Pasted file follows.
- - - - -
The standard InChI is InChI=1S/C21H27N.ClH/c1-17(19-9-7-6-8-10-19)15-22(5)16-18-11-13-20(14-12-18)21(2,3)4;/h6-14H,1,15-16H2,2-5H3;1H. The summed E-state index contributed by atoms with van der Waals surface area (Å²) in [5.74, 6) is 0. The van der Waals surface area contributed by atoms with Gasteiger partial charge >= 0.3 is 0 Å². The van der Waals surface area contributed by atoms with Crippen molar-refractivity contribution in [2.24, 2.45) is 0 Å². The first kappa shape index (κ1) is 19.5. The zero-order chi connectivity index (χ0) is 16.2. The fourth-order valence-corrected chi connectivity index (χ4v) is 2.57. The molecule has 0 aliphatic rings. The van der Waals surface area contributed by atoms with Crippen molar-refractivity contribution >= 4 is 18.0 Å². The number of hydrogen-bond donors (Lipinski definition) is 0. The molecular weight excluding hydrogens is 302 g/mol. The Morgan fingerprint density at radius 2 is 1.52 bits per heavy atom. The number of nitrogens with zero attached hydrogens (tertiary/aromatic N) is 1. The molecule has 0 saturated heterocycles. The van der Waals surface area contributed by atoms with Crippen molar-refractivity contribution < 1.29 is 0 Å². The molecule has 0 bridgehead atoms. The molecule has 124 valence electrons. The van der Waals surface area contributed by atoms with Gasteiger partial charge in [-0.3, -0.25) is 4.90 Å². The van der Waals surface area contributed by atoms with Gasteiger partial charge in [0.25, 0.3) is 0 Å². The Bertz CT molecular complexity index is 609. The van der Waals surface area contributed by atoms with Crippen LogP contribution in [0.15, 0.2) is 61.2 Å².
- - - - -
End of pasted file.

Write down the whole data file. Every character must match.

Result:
The standard InChI is InChI=1S/C21H27N.ClH/c1-17(19-9-7-6-8-10-19)15-22(5)16-18-11-13-20(14-12-18)21(2,3)4;/h6-14H,1,15-16H2,2-5H3;1H. The summed E-state index contributed by atoms with van der Waals surface area (Å²) in [5.74, 6) is 0. The van der Waals surface area contributed by atoms with Gasteiger partial charge >= 0.3 is 0 Å². The van der Waals surface area contributed by atoms with Crippen molar-refractivity contribution in [2.24, 2.45) is 0 Å². The first kappa shape index (κ1) is 19.5. The zero-order chi connectivity index (χ0) is 16.2. The fourth-order valence-corrected chi connectivity index (χ4v) is 2.57. The molecule has 0 aliphatic rings. The van der Waals surface area contributed by atoms with Crippen molar-refractivity contribution >= 4 is 18.0 Å². The number of hydrogen-bond donors (Lipinski definition) is 0. The molecular weight excluding hydrogens is 302 g/mol. The Morgan fingerprint density at radius 2 is 1.52 bits per heavy atom. The number of nitrogens with zero attached hydrogens (tertiary/aromatic N) is 1. The molecule has 0 saturated heterocycles. The van der Waals surface area contributed by atoms with Crippen molar-refractivity contribution < 1.29 is 0 Å². The molecule has 0 bridgehead atoms. The molecule has 124 valence electrons. The van der Waals surface area contributed by atoms with Gasteiger partial charge in [-0.3, -0.25) is 4.90 Å². The van der Waals surface area contributed by atoms with Gasteiger partial charge in [0.25, 0.3) is 0 Å². The Bertz CT molecular complexity index is 609. The van der Waals surface area contributed by atoms with Crippen LogP contribution in [0.15, 0.2) is 61.2 Å².